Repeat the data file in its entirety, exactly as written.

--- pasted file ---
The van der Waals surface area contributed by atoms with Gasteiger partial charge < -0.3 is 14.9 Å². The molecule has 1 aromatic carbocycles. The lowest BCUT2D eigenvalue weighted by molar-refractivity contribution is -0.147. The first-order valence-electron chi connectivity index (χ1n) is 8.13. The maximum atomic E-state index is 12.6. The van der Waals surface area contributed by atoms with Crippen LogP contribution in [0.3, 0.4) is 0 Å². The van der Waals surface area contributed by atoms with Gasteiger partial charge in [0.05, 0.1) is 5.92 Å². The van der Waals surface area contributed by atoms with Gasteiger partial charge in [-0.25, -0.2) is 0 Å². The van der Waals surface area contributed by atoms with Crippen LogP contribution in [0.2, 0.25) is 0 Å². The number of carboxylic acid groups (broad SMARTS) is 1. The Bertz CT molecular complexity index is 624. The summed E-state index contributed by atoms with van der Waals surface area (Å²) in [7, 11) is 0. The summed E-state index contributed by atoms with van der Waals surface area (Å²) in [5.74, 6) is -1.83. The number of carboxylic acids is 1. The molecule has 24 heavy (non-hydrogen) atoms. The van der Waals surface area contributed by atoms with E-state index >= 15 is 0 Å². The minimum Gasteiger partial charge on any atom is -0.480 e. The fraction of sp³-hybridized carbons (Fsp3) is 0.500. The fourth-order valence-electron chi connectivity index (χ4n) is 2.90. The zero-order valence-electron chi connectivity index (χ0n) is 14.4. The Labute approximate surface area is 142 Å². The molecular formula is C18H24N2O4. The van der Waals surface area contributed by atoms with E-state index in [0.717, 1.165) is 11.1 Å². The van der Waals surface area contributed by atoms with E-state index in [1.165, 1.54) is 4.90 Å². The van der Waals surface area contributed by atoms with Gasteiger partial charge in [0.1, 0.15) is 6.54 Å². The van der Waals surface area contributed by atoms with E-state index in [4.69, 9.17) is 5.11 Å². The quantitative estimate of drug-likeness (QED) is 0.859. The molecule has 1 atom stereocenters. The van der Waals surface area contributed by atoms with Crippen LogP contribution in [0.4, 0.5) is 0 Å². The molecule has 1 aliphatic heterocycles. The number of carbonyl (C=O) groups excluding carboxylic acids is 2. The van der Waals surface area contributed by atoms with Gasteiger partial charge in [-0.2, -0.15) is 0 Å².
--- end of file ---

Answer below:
The van der Waals surface area contributed by atoms with Gasteiger partial charge < -0.3 is 14.9 Å². The molecule has 1 aromatic carbocycles. The lowest BCUT2D eigenvalue weighted by molar-refractivity contribution is -0.147. The first-order valence-electron chi connectivity index (χ1n) is 8.13. The maximum atomic E-state index is 12.6. The van der Waals surface area contributed by atoms with Crippen LogP contribution in [0.3, 0.4) is 0 Å². The van der Waals surface area contributed by atoms with Gasteiger partial charge in [0.05, 0.1) is 5.92 Å². The van der Waals surface area contributed by atoms with Gasteiger partial charge in [-0.25, -0.2) is 0 Å². The van der Waals surface area contributed by atoms with Crippen LogP contribution in [0.2, 0.25) is 0 Å². The number of carboxylic acid groups (broad SMARTS) is 1. The Bertz CT molecular complexity index is 624. The summed E-state index contributed by atoms with van der Waals surface area (Å²) in [7, 11) is 0. The summed E-state index contributed by atoms with van der Waals surface area (Å²) in [5.74, 6) is -1.83. The number of carboxylic acids is 1. The molecule has 24 heavy (non-hydrogen) atoms. The van der Waals surface area contributed by atoms with E-state index >= 15 is 0 Å². The minimum Gasteiger partial charge on any atom is -0.480 e. The fraction of sp³-hybridized carbons (Fsp3) is 0.500. The fourth-order valence-electron chi connectivity index (χ4n) is 2.90. The zero-order valence-electron chi connectivity index (χ0n) is 14.4. The Labute approximate surface area is 142 Å². The molecular formula is C18H24N2O4. The van der Waals surface area contributed by atoms with E-state index in [0.717, 1.165) is 11.1 Å². The van der Waals surface area contributed by atoms with E-state index in [1.165, 1.54) is 4.90 Å². The van der Waals surface area contributed by atoms with Gasteiger partial charge in [0.1, 0.15) is 6.54 Å². The van der Waals surface area contributed by atoms with E-state index in [4.69, 9.17) is 5.11 Å². The quantitative estimate of drug-likeness (QED) is 0.859. The molecule has 1 atom stereocenters. The van der Waals surface area contributed by atoms with Crippen LogP contribution in [0.4, 0.5) is 0 Å². The molecule has 1 aliphatic heterocycles. The number of carbonyl (C=O) groups excluding carboxylic acids is 2. The van der Waals surface area contributed by atoms with Gasteiger partial charge in [-0.2, -0.15) is 0 Å².